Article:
Recent changes are also making managing coastlines much more difficult as time goes on. There are the main problems of climate change, eustatic change and isostatic change. Eustatic change is where the sea levels are changing. All over the world there is a rise in sea level, this is because of many factors, there are the normal short term factors, but then there are also the long term factors. The long term factors include the increase in temperature (causing the volume of water to increase in the seas) and the water locked up in glaciers and icecaps that are melting. Over a much longer time the geology of the sea beds will also cause a eustatic change. The observational and modelling studies of the mass lost from glaciers and ice caps indicate that there can be a contribution between 0.2 to 0.4mm per year averaged over the 20th century. Isostatic increase is where there is a rise of land masses that were depressed by the huge weight of ice sheets during the last glacial period, through a process known as isostatic depression. Both of these changes, eustatic and isostatic, contribute to the rates of erosion found on our coastline, and will increase the frequency of coastal flooding. Areas that have not been touched for hundreds of years will be areas of shoreline, and land that has not been threatened before will need to be protected if it is important. Climate change is also a big factor; with an increase of storms, hurricanes, high winds and tsunamis, coastal areas are being worn out much faster than usual. These three factors of eustatic, isostatic and climate change are daunting for any coastal planner, as they are unpredictable, making coastal processes impossible to predict and therefore making it incredibly hard to manage the effectively.
There are four strategies to managing the coastline: firstly to do absolutely nothing, and not to interfere to leave the coastline in it’s natural state; secondly to manage the coastal retreat involving structures further inland to save certain areas of land; thirdly to hold the existing defense using hard engineering structures; and finally to move sea defenses seawards, involving a mixture of hard and soft engineering. Firstly some areas of coastline that are aloud to stay in its natural state are areas where there is no settlements in the area, or an area that is owned by certain organizations. A group that has recently supported the idea of leaving the coast to its natural state is the National Trust. They argue that “through evidence and experience we now have a better understanding of the forces of nature and the consequences of working against them.” Their policy now is to take a long term view and they now favour adaption. The second argument of managing coastal environments is managed retreat, where areas of the coast are aloud to erode and flood naturally. The advantage is that it encourages the development of beaches and salt marsh sand the cost is relatively low for this method of low intervention. However it may be more expensive for other issues to do with this, such as people who need to be compensated for the loss of their buildings and farmland. Thirdly there is holding the existing defense; this requires hard engineering tactics to stop any erosion on the cliffs. This is a very expensive method, requiring lots of maintenance of existing sea defenses, and the creation of new defenses. This is very popular with anyone who has property in areas with high coastal erosion as it saves their land, however it may be deemed too expensive or not worthwhile in some cases. Areas that have adopted the “holding the line approach” are areas such as London who have the Thames barrier and small towns all over England such as Deal, Kent. Finally there is the approach of moving defenses seawards. This is extremely expensive and very risky. It involves a lot of resources and technology, and is not often adopted. Many areas that have adopted this have found that it is hard to maintain the defenses and the area of reclaimed land floods vey easily. Deciding between these methods over which to use can be tricky, showing that it is difficult to manage coastlines. Many factors have to be taken into account, price, wealth of the land, how extreme the processes are in the area, and the effects the on other areas as a result of the coastal defense planned.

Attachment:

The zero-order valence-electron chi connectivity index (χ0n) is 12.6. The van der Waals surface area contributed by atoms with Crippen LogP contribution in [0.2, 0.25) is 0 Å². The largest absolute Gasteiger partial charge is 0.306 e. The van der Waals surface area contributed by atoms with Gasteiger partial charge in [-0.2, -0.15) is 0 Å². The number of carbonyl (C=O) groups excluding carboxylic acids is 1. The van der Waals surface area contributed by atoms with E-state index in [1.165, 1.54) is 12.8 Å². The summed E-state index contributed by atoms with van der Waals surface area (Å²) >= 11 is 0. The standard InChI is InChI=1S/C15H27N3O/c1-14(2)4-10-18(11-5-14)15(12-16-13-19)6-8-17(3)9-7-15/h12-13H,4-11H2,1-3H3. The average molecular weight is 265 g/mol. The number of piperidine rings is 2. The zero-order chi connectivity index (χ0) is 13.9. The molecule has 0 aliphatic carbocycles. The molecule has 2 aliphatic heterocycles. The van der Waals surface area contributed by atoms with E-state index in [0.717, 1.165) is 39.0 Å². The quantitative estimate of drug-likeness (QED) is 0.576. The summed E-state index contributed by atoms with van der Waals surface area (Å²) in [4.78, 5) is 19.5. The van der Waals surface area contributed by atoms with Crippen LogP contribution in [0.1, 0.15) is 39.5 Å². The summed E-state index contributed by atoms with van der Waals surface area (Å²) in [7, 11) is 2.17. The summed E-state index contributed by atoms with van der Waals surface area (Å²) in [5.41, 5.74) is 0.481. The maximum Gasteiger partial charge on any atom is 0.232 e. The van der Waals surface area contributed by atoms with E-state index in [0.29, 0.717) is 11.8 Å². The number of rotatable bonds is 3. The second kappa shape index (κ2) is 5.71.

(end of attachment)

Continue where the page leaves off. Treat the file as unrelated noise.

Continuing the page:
There are two types of engineering to use to protect the coast; hard engineering and soft engineering. Hard engineering is where coastal protection is man made and involved changing the coastline in order for benefit to us, an example for this is sea walls. Soft engineering is where the defense chosen works with the environment such as afforestation to stabilize sand dunes or beach replenishment. Hard engineering tends to be much more expensive, in both initial figures and maintaining the structure over years to come. More encouragement has been given to councils to encourage soft engineering solutions to work with nature and therefore more likely to be sustainable in the long term. However this policy usually favours managed retreat, and people are not happy that their land is in danger of being lost. However the environmentalists would greatly encourage this, and as I said before organizations such as the national trust would favour this as an alternative to holding the line with hard engineering. This shows the amount of issues involved in making decisions on what type of management to use.